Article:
HierMenus CENTRAL: HierMenus In Progress. HM5 Status Report: Adding Opera (4/5)
The Missing MouseUp
HM utilizes multiple mouse-related events of Web pages to control the display and behavior of the menus themselves. The common mouseover and mouseout events, for example, are used to trigger the display of child menus when parent menu items are rolled over. The click event is utilized to trigger the display of a new menu or the following of a link from a menu item, depending on the configuration of the menus themselves. And the mousedown and mouseup events are used in conjunction with tall scrolling menus, allowing the user to scroll the menus by holding the mouse down on the scrollbars. We didn't run into any problems with Opera's implementation of the mouseover, mouseout, and click events; but the latter two items, mousedown and mouseup, did pose some difficulties.
We've tied two event handlers to the mouseup and mousedown handlers of this Web page. These handlers print a message in the form textarea box below; printing "Mouse is Down" for the mousedown event; and "Mouse is Up" for the mouseup event. Try clicking and releasing your mouse on this page (but not over links, of course, since you will then exit the page) to see how your browser responds to these events. (Most browsers will work with this example, but some older browsers may not).
In most browsers, the behavior is what you expect: click the mouse down, get a mouse down message; release the mouse, get a mouse up message. In Opera 7 this is also the case, but with one notable exception: if you click and then drag the mouse over selectable text (or a form input field which supports select events) then no mouseup is provided when the mouse is released. Try it, selecting some text from this paragraph. In Opera 7, no mouseup message is received; in other browsers supporting the mousedown and mouseup events, a mouseup is still received following the release of the mouse (and the selection of the actual text). At this moment, we don't know what's happening with the mouseup; whether it's not firing at all or is being canceled at an extremely low level of the document (the text nodes themselves, for example) such that it never bubbles up to the document level.
Either way (for HM), we weren't initially concerned with this issue, as the only time we look for mouseup events is when the user scrolls a scrollable menu; and at that point the mouse is over a scroll bar (at least initially) so we know we aren't over selectable text. Or do we?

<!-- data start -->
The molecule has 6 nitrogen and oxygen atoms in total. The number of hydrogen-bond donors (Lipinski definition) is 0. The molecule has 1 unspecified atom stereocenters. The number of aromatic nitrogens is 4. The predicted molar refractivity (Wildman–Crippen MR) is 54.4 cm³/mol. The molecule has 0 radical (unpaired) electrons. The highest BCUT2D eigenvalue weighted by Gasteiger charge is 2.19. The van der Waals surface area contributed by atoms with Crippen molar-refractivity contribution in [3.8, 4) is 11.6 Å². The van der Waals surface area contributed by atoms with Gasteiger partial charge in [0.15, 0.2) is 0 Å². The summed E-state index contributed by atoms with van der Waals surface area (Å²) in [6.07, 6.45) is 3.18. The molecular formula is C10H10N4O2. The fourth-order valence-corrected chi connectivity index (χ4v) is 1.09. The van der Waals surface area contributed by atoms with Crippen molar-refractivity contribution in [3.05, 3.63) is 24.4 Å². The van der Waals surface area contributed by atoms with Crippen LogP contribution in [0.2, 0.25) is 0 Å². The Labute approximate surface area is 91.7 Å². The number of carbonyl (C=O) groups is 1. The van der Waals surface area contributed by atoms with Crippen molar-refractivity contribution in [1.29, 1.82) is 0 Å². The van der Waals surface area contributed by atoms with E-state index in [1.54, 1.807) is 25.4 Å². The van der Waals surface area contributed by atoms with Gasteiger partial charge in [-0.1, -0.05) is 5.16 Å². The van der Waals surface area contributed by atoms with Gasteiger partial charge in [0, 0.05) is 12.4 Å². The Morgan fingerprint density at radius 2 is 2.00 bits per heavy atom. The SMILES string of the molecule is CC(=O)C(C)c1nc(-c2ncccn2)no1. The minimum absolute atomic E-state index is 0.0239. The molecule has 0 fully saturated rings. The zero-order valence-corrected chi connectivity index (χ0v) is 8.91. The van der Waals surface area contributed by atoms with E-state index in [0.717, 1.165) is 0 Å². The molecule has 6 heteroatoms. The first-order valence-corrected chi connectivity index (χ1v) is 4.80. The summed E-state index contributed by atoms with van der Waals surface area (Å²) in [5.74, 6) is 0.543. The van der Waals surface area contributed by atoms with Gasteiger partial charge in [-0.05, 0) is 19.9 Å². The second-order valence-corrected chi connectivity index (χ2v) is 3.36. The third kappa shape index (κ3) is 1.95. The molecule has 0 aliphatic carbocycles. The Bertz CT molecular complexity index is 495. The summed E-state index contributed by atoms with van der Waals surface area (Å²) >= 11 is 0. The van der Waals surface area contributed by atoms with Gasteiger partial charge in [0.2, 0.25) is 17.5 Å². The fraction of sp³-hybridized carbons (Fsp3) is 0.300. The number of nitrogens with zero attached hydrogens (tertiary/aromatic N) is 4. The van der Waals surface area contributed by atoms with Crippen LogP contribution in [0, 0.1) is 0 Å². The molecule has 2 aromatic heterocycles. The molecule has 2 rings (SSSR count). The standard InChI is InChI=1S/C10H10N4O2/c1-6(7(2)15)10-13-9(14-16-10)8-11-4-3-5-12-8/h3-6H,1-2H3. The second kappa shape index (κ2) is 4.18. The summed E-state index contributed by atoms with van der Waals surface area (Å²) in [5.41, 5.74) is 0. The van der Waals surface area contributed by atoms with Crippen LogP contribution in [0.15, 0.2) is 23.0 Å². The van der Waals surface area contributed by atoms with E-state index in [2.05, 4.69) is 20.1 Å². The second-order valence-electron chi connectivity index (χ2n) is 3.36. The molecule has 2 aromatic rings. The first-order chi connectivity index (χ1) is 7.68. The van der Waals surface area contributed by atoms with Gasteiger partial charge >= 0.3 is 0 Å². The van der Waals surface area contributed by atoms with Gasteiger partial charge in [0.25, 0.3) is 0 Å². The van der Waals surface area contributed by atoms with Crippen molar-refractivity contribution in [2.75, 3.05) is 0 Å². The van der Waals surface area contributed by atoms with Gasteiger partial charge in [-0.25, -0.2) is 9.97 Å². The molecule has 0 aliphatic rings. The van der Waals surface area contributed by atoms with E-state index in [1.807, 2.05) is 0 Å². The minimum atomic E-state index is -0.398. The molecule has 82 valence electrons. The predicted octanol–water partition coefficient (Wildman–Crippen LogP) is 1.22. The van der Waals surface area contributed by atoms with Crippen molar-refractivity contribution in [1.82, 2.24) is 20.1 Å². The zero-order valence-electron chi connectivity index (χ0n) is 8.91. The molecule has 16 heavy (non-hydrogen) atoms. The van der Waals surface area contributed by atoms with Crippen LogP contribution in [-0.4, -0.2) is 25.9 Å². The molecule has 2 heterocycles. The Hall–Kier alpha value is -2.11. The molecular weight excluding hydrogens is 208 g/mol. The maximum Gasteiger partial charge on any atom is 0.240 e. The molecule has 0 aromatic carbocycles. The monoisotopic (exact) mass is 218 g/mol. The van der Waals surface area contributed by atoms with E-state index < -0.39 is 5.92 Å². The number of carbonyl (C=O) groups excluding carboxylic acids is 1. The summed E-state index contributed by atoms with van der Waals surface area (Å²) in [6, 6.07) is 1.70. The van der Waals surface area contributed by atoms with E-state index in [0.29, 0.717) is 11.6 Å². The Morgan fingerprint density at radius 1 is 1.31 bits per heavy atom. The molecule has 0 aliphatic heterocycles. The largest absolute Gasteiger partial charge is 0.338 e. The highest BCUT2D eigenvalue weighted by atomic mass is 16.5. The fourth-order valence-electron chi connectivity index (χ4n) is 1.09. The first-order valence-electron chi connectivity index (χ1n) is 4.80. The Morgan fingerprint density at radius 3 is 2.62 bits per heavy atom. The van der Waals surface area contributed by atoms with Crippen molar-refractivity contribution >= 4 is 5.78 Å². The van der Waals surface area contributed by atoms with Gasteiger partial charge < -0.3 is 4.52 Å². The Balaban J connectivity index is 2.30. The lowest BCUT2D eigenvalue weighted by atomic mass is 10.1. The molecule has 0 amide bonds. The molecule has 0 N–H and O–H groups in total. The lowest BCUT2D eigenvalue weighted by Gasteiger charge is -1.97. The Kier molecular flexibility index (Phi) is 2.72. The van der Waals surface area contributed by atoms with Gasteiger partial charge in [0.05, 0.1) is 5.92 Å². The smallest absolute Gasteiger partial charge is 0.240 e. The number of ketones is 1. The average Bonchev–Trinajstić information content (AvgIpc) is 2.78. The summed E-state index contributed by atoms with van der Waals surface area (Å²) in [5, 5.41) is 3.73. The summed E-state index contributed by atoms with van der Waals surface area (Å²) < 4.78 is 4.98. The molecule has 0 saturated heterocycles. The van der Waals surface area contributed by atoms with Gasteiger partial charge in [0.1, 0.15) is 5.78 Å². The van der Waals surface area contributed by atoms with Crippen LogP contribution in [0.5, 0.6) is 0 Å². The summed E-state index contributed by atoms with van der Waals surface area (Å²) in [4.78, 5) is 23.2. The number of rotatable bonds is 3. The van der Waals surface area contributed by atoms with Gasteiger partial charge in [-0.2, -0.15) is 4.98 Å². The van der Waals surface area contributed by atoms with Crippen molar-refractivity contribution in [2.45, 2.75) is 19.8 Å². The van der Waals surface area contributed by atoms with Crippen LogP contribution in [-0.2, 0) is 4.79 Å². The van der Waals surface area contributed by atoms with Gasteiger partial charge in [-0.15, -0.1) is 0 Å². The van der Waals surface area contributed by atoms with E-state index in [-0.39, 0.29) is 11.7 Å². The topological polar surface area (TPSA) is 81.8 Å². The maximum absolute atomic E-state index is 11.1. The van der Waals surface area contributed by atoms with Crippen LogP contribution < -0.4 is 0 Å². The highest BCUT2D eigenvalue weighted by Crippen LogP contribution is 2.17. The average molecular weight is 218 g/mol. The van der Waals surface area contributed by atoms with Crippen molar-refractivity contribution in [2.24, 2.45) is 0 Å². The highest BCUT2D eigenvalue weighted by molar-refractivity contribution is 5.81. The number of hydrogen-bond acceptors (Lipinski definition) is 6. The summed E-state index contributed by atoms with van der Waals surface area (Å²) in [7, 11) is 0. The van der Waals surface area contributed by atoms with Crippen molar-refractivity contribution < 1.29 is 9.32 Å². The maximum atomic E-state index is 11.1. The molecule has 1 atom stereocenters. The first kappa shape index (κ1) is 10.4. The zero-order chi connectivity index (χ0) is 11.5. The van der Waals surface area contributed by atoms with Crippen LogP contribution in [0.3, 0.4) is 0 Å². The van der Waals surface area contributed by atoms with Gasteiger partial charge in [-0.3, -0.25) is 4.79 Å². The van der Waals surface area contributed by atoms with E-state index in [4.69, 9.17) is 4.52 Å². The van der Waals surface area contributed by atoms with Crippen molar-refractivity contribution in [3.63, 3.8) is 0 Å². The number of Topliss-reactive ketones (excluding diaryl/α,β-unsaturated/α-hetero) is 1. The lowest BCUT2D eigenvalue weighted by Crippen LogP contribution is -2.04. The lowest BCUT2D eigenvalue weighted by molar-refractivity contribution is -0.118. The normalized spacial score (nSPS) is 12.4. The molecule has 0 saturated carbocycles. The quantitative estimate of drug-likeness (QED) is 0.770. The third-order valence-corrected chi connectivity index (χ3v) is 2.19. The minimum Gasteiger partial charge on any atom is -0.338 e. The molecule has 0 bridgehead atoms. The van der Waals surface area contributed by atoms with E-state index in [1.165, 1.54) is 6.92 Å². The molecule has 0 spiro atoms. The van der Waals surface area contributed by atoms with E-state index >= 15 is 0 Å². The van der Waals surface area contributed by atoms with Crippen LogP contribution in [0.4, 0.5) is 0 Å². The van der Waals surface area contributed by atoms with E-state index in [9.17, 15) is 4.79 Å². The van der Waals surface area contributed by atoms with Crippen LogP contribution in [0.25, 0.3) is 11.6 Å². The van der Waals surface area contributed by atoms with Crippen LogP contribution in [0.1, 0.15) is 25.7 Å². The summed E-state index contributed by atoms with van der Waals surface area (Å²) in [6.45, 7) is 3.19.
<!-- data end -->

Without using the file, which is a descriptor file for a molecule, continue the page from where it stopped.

It turns out this problem is actually quite tenacious. Consider the example of the box below, similar to our box from the previous page:
The code for this box is as follows:
<div id="outerBox" style="position:absolute; top:0px; left:0px; border:10px black solid; width:150px; height:90px; background-color:lightgrey; overflow:hidden"> <div id="innerBox" style="position:absolute; top:0px; left:0px; width:130px; height:70px; border:10px red solid; background-color:white"> </div> aaa bbb ccc ddd eee fff ggg hhh iii jjj kkk lll mmm nnn ooo ppp qqq rrr sss ttt uuu vvv www xxx yyy zzz </div>
This time we attached the mousehandlers directly to the inner div of the example (within the red border). Click your mouse within the white area of the box. Again, if the mouse does not move, then the mousedown and mouseup are reported as expected. If you do move the mouse, however, typically no mouseup is reported. Why? Presumably because the browser "sees" the text beneath the red bordered box (i.e., the "aaa bbb ccc..." text) and begins selection of that text, canceling the mouseup in the same manner as above--even though that text is not visible to the user. To confirm this, set up your own test with the box above, but remove the text in the outer div. You will find that the mouseup and mousedown then behave predictably; you can move the mouse within the white box while the mouse button is down and still receive the mouseup message when you release it.
Another way to trigger the problem is to move an element with text beneath the element the mouse handlers are assigned to. In this scenario, the user does not even have to move the mouse after pressing the mouse button; the text that moves beneath the mouse itself triggers the select action, canceling the mouseup event. As in the above example, it doesn't matter if the user can see the actual text that is moving, so long as it's in an element of the page that is not itself explicitly hidden (really "hidden," as opposed to simply covered by another element in higher z-order).
In HM, the result of all of this is the triggering of two potential problems, both of which can occur when scrollable menus are displayed:
- Once a menu begins scrolling, it may not stop until it reaches its ultimate top or bottom item. This is because we're looking for the document's mouseup to trigger the stop action for the scroller, which may never occur; either because the text of the menu items themselves trigger the select action as they scroll beneath the mouse, or because the user inadvertently moves the mouse while on the scroll bar and the scroll bar happens to appear over in-page text.
- As menu items pass beneath the scroll bar, the text of the menu items themselves may appear as selected items; indeed, this selection may even carry over to elements of the actual HTML page itself, depending on the positioning of the scrolling menu within the page.
Regrettably, we haven't discovered a graceful workaround for this specific problem; and we suspect we'll have to disable scrolling menu support in Opera entirely when we release version 5. On the next page, however, we discuss some of the things we tried in an effort to work around the issue.
Created: March 12, 2003
Revised: March 12, 2003